Time to debate the hot topics of the day, with Scott Burnside and Craig Custance. Here we go.
BURNSIDE: Greetings, my friend. As the days dwindle down toward the end of the regular season, I am more and more convinced that there will be only room for either the San Jose Sharks or the Los Angeles Kings in the postseason dance. Shocking, really, given that I think most prognosticators liked both teams to easily qualify for the playoffs and battle tooth and nail for the Pacific Division title. Now, given the mediocrity in the Pacific, I suppose that’s still possible. But the schedule-makers have set up a dynamic that suggests only one will survive, and right now it looks like the talented Sharks will be on the outside looking in. In spite of getting Martin Havlat back into the fold, the Sharks continue to stumble around without a clue. Tuesday night they were mauled by the Kings in Los Angeles by a 5-2 count. They were outshot 42-22 as the Kings won their fifth straight and jumped into eighth place in the conference. The Sharks, meanwhile, languish in 10th place. Yes, they’re just two points out of eighth place but is there anything that suggests they’re capable of mounting a challenge to the teams ahead of them? The Sharks have won just three of their past 11 games and, perhaps worse for them, finish the season with a home-and-home against the Kings. Their goaltending has been shoddy, they can’t get timely scoring and seem to lack the kind of leadership needed to get over the hump. After two straight trips to the Western Conference final, this would be a huge setback, needless to say, but would it be the kind of setback that causes a dramatic change at the top?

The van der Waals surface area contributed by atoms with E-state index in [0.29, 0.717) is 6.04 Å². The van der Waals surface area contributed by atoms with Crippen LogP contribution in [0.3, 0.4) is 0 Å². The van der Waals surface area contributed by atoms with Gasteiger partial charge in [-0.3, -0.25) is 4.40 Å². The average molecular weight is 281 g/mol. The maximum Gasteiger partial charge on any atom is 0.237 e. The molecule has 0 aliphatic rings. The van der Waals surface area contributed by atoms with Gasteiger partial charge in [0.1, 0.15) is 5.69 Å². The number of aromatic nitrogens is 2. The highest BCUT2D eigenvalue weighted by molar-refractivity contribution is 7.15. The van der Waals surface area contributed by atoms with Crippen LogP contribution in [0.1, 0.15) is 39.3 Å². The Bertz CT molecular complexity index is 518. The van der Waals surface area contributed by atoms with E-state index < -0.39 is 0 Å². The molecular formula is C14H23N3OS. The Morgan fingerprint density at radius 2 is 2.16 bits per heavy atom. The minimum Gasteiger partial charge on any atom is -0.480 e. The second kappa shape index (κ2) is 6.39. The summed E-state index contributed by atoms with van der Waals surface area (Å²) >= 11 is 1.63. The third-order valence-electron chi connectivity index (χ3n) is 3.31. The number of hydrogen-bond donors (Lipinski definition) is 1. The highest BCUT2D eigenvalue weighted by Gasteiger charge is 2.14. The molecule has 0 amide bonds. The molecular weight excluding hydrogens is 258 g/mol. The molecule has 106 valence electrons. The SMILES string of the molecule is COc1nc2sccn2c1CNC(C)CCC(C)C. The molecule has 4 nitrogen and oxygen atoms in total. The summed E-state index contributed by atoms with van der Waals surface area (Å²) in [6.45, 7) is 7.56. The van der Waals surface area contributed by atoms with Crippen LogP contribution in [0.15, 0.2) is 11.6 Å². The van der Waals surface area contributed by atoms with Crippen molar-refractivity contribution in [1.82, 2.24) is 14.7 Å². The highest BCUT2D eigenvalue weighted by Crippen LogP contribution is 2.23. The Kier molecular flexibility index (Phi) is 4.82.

CUSTANCE: There's no doubt that the Sharks missing the playoffs would be a colossal failure, and not just because I picked them to win the Stanley Cup. How you can get blown out 5-2 in an absolutely crucial game against the Kings is beyond me. That kind of effort is mystifying.
If this team misses the playoffs, some decisions in team construction will definitely be scrutinized. Hitching the wagon to Antti Niemi isn't looking like the smartest move. Since the All-Star break, Niemi is 7-10-4 with a 2.81 goals-against average and .903 save percentage. The deadline-day decision to send Jamie McGinn to Colorado for T.J. Galiardi and Daniel Winnik isn't panning out either. McGinn has 10 points in 11 games for the Avalanche, while Galiardi and Winnik have combined for exactly one point. Playoff teams need secondary scoring and the Sharks aren't getting it.
But if you look at the big picture, there aren't many GMs who have put their teams in position to win in the playoffs more often than Doug Wilson has in his tenure with San Jose. I'd have a real hard time making any changes to the duo of Wilson and coach Todd McLellan considering they've made two consecutive trips to the West finals. And the playoffs are a funny thing. Let's say the Sharks manage to grab the No. 8 seed in the West and face the Blues in the first round. Which team would you bet the kid's college fund on?
BURNSIDE: Well, I don’t think the Sharks are going to make it so your excellent question of whether the Sharks could affect a major upset in the playoffs is going to be moot (and I’m not just saying that because you picked the Sharks to win the Cup, although I do kind of enjoy that part of it). One of the reasons the table is tilted against San Jose, beyond having two more games against the Kings, is that Dallas, Phoenix and Colorado continue to collect points. I watched that Dallas-Phoenix tilt Tuesday night and, with the Pacific Division lead on the line, the teams didn’t disappoint with an often chippy performance that had definite playoff intensity (ask Jamie Benn, who took a nasty Shane Doan elbow to the noggin). The Coyotes erased a 3-1 lead and then had three or four glorious chances to win it in overtime but Kari Lehtonen was superlative. You and I have saw Lehtonen up close in Atlanta during his formative years and I remain skeptical he is a franchise goalie kind of guy. But his play in the last month or so for a Dallas team that looked like it was a bubble playoff team has been impressive. He stopped 27 of 30 shots and then all three in the shootout. He has won eight of 10. I spoke with president Jim Lites Tuesday and the Stars’ strong play is translating into terrific crowds for the Stars after playing to an empty house for much of the first half of the season. Good news for the Stars. Bad news for the Sharks.